And then a single conviction or, you know, this is incredible that AK-47s - let me ask, just, the question. How could AK-47s be sold here in the United States with assault weapon ban, how could - why were they not tagged, RFIDs? You know, you can tag a box of Corn Flakes and trace it across continental distances. What was going on? This is, to me, an out-of-control agency, completely berserk.

CONAN: RFIDs are very short-range, but they could have put a GPS device or something on it. Ted Robbins, do you have any answers for Wren?

ROBBINS: You know, I recall testimony, on the Hill, of one of the ATF agents who was critical of this operation saying that they had put - they had put GPS devices on some of these and that the batteries ran out, and they hadn't thought of that when they did it. So yeah, I mean, the parts of - in terms of botched, it's a shorthand way of saying it didn't work.

CONAN: Michel Marizco, do we know whose idea this was?

MARIZCO: Well, there's the million-dollar question everybody's trying to figure out. The U.S. attorney in Arizona took the blame. He resigned as a result of the scandal. The ATF chief, at the time, in Phoenix, told reporters emphatically no, there was no gun walking going on. He was quietly laterally transferred back to Washington as a result of this.

Now going back to Wide Receiver, because I've always had questions about this, see, when they started the prosecutions of people in that case, they brought in a special prosecutor from Washington, D.C., to handle the prosecutions here in Tucson. In other words, prosecutors here didn't handle it, she did from D.C.

So what happened there? Defense attorneys tell me she had to have known because she'd talked to all the agents, she knew all the parts of the program, and in Wide Receiver, they clearly new, the courts documents stated, that these suspects had been going into Mexico with guns and coming back into the U.S. to buy more from snitches here in Tucson.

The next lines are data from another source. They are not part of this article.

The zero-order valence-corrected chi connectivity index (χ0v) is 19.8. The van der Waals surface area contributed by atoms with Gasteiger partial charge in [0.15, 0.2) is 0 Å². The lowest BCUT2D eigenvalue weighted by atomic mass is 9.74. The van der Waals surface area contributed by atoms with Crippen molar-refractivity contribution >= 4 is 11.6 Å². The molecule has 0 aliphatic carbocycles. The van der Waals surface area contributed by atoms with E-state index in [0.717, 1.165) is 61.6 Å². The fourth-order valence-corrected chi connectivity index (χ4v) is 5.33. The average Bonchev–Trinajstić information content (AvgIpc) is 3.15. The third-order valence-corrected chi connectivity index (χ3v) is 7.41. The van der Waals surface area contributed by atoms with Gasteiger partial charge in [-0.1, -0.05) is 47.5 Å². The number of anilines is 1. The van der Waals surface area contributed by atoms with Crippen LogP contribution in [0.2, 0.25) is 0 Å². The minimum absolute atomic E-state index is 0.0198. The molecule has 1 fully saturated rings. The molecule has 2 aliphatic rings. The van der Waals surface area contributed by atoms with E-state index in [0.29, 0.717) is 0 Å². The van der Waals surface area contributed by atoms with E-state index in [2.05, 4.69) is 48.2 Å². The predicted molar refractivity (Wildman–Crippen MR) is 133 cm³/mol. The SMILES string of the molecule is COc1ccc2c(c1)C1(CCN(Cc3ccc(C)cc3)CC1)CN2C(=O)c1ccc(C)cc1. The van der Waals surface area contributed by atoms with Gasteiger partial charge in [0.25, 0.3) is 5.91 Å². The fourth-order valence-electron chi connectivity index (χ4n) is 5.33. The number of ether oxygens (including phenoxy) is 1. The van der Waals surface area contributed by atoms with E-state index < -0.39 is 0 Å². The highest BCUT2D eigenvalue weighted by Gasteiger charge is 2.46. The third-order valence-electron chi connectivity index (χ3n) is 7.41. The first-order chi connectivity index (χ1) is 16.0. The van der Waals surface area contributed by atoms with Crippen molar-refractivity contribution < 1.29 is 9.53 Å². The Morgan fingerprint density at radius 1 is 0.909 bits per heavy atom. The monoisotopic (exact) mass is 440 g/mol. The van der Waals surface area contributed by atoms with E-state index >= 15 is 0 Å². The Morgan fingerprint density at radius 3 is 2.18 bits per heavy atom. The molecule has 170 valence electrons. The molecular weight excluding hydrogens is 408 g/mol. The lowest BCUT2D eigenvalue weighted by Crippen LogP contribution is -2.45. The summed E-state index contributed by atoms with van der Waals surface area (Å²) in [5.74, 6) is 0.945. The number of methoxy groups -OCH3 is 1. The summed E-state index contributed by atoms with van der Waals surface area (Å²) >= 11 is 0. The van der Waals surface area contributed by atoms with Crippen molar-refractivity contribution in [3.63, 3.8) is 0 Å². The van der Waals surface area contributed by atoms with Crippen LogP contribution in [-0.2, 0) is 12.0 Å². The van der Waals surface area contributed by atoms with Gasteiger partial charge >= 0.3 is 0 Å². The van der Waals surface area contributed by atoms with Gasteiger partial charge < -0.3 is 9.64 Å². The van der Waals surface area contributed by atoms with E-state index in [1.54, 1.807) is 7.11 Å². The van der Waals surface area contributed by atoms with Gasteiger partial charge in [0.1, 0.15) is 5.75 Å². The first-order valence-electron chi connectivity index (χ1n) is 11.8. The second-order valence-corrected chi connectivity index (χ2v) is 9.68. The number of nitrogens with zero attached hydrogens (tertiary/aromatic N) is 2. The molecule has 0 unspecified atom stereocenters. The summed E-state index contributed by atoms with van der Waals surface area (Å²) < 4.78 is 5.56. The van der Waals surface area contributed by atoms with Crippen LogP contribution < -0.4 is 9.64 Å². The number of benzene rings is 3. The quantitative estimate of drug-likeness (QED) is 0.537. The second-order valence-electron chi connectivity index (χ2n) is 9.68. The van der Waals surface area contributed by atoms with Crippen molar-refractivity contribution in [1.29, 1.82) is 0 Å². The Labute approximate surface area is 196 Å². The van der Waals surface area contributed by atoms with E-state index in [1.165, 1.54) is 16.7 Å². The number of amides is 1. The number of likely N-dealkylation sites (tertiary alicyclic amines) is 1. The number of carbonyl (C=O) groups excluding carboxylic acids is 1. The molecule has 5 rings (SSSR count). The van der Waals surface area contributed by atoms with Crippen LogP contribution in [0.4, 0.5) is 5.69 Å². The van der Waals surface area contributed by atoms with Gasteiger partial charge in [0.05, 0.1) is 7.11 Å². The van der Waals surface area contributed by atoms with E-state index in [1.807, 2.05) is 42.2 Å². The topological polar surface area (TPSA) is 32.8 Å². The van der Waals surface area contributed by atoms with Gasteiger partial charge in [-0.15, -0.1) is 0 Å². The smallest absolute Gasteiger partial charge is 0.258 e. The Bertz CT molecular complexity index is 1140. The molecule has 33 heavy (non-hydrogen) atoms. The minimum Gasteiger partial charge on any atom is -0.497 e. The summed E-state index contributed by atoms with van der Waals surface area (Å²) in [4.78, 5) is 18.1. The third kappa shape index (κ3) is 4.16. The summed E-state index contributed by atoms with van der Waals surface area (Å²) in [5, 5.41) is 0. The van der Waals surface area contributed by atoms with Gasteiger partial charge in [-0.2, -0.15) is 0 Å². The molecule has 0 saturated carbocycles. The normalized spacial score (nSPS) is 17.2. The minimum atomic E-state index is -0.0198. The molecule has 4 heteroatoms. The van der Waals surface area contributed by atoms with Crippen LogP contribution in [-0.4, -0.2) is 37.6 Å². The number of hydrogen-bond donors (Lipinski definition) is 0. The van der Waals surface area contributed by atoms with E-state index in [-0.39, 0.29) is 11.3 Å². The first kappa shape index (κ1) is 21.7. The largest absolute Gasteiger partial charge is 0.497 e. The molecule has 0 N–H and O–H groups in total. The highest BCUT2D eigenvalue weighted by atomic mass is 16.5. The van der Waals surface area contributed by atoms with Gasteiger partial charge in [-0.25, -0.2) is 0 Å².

So at the end of the day, the question becomes OK, if you brought in a special prosecutor from D.C. to handle these prosecutions quietly in Tucson, who was her boss? How did he not know? Who approved her travel to Tucson from Washington to handle this? And these are the questions that, you know, House Republicans are trying to find out right now.

CONAN: And Ted Robbins, another part of Wren's question, sales of AK-47s?

ROBBINS: Well, they're not - as long as they're not sold as fully automatic, they're not illegal, and then they can be easily - I don't know how easily - but they can be converted. And it's also not - it's not illegal to buy these guns. It's illegal to buy them in somebody else's name.

In terms of tracing, you know, there were gun dealers who were worried about this, who took part in it and worked along with the ATF. There are reputable gun dealers who will not sell if they have any suspicions that this is going on in the Tucson area and Phoenix area, and in Texas, as well. But some of these people were actually, you know - some of the dealers were working with the ATF. So I don't think you can put it on the dealers for selling the guns.

CONAN: This - AK-47 is what's called a select-fire weapon, Wren. There are switches, as manufactured, switches for single shot when you pull the trigger or a burst of three or - then fully automatic. They are - as sold in this country, only supposed to be the single-shot version, but there are kits available that you can adapt it, as Ted Robbins said, to - back to the full select-fire options.

WREN: Indeed, and, well, thank you for taking my questions. I just wanted to make a point that with - undoubtedly, hundreds and hundreds of these weapons still out there, we can only conclude after 300 Mexican citizens have been killed with them, that the rate of killings will continue at one every two or three days. That's the arithmetic rate of killings under this program, and it's got to be continuing.

CONAN: All right, Wren, thanks very much for the phone call.

ROBBINS: You know, I should say that over the last couple of years, Customs and Border Protection has really ramped up its operations in - at the ports of entry in terms of southbound cargo. They're now inspecting - they get a lot more cash than firearms, but they get a fair amount of firearms going south, as well, and that's only been in the last few years.

CONAN: Let's go next to - this is - there she is, Lynn(ph), Lynn with us from Peoria.

LYNN: Hi. I'm wondering, does an operation like this, even under the best of circumstances, does it succeed in really dealing a blow to the cartels? Does it get anybody high up in them, or does it just get these boot soldiers on the - you know, the peons of the operations?